Veto puts future of North Myrtle Beach, Georgetown dredging projects in doubt

Long-sought dredging projects in Georgetown and North Myrtle Beach were thrown into doubt Tuesday after Gov. Nikki Haley vetoed a bill both communities were awaiting.

Haley refused to approve Bill 4033, which would allow North Myrtle Beach to set up a special municipal tax assessment district to help pay for dredging the Cherry Grove canals, and also would have allowed port or other channel dredging to be included in capital projects sales tax measures.

Moves to override her veto are expected when lawmakers convene next week for a brief wrapup session, but a senator who co-sponsored the bill said he could not predict what might happen.

Georgetown County is planning a capital projects sales tax referendum for the November ballot, with a possible allocation to help pay for dredging the port of Georgetown if the law allows it.

North Myrtle Beach has been working on plans to dredge the silted-in Cherry Grove canals for eight years, and was blocked part of that time by a lawsuit claiming the city did not own the canals and could not dredge them. The state Supreme Court ruled in April that the canals are waters of the state, meaning the city could have jurisdiction over them.

Haley’s veto message did not mention the port or channel dredging provisions for capital projects sales tax spending. Instead, her concern was with the special tax assessment for canal dredging.

``I am vetoing this bill because it gives improvement districts the ability to tax more homeowners who have not given their consent,’’ her message to lawmakers said.

However, the bill specifically requires that property owners must sign a written agreement to be taxed for a project.

Haley’s message also said the bill allows taxing for ``not only those properties near a canal, but also properties near waterways connected to a canal.’’

The additions ``could lead to higher involuntary assessments for property owners already subject to them, along with new assessments on property owners who are not currently subject to the levies,’’ she wrote.

State Sen. Ray Cleary, R-Murrells Inlet, was a co-sponsor of the measure to allow port dredging to be included in a capital projects sales tax measure. A separate bill calling for that was merged with the one allowing for North Myrtle Beach’s project.

``I’m somewhat disappointed,’’ Cleary said. The bill called for agreements from people to tax themselves to pay for projects they want.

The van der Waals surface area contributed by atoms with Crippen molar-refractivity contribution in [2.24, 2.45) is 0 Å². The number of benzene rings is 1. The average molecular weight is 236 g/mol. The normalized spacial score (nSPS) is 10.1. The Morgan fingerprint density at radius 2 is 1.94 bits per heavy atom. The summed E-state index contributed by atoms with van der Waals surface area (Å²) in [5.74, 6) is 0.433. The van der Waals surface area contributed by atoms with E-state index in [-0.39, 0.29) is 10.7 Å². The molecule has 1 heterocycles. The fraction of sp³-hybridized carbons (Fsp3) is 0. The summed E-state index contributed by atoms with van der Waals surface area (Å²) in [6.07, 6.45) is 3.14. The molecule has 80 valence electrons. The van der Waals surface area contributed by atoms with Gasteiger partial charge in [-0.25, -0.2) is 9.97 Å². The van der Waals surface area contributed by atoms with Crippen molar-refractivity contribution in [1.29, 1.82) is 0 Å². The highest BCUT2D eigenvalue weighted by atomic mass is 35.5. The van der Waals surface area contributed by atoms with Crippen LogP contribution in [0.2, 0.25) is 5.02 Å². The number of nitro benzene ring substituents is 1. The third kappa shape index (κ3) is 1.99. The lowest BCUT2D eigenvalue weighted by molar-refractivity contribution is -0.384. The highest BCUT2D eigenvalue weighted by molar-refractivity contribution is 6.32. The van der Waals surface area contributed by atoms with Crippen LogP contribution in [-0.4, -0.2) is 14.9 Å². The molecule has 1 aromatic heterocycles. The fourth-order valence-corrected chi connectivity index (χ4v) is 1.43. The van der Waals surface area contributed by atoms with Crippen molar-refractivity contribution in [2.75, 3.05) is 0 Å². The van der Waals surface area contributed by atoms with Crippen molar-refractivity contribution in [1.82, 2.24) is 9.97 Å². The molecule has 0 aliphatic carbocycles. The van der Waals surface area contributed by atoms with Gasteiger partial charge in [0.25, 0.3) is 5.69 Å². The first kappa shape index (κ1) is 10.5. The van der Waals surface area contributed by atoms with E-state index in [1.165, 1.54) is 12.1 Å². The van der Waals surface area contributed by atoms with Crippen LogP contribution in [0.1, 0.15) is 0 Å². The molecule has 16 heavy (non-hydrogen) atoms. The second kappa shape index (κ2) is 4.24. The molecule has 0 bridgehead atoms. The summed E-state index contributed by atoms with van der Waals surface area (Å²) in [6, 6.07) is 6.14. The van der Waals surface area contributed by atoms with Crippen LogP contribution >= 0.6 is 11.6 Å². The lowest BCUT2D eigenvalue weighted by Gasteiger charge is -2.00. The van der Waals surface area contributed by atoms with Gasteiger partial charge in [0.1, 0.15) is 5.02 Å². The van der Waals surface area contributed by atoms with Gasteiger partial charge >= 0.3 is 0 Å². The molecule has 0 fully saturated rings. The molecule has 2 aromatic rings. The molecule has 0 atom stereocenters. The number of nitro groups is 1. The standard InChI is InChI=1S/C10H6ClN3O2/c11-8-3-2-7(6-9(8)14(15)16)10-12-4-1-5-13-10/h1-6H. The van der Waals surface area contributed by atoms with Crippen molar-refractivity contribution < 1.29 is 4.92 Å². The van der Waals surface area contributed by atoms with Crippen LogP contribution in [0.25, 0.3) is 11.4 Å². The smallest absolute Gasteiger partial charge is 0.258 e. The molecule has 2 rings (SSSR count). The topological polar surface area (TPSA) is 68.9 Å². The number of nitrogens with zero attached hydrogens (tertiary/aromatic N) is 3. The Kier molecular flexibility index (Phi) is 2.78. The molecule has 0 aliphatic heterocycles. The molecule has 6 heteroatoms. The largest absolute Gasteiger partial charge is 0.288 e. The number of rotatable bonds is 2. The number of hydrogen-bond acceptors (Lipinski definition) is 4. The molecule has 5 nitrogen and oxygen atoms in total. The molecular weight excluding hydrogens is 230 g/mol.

``Isn’t that what we want?’’ he said. ``Why have a problem with it?’’

Chances for overriding the bill are uncertain. Both houses must override by a two-thirds margin.

The bill for including dredging in special tax assessments passed the House by a veto-proof 100-0, and when it came back after being amended in the Senate it passed 89-0. The bill was amended in the Senate to include the capital projects sales tax dredging, and passed 31-9. An override requires 31 votes.

Georgetown County is closing in on deadlines to get a capital projects sales tax plan ready for November, with the time required for public hearings and approvals. The council had the capital projects sales tax ordinance on the agenda for first reading by title Tuesday night, to help move things along.

The special capital projects sales tax commission charged with recommending items to include on the ballot will most likely draw up two separate plans, one without the port dredging, said chair Dan Stacy. The commission had planned to make a final decision next week.

``If the veto is overridden, then the proposal with dredge allocations would be our recommendation,’’ he said. ``If not, then an alternate proposal without dredge allocations would be our recommendation.’’

County Administrator Sel Hemingway said if the veto is not overturned, the commission may reduce the number of years the tax would be collected, ``or it may identify additional projects to replace the dredging projects.’’

The county estimated it could gather $5.5 million a year with the tax, which could be imposed for up to eight years. Besides money to aid the $33 million project to bring the shipping channel back to its 27-foot standard depth, the county is ready with millions of dollars worth of other projects identified in a citizen-driven visioning project several years ago.

North Myrtle Beach wants to dredge the Cherry Grove canals, many of which are no longer navigable. The project is estimated to cost at least $10 million, to come from a variety of state, federal and local sources, said city spokesman Pat Dowling.

It is ``extremely important to the project’’ to be able to use a special tax district to help pay for it, Dowling said.

He said Haley may not understand that waterways to be included in the special tax district must be connected to the Cherry Grove canals, and that part of the legislation applies only to North Myrtle Beach.

``We will certainly ask our delegation to encourage the Legislature to override the governor’s veto,’’ Dowling said.

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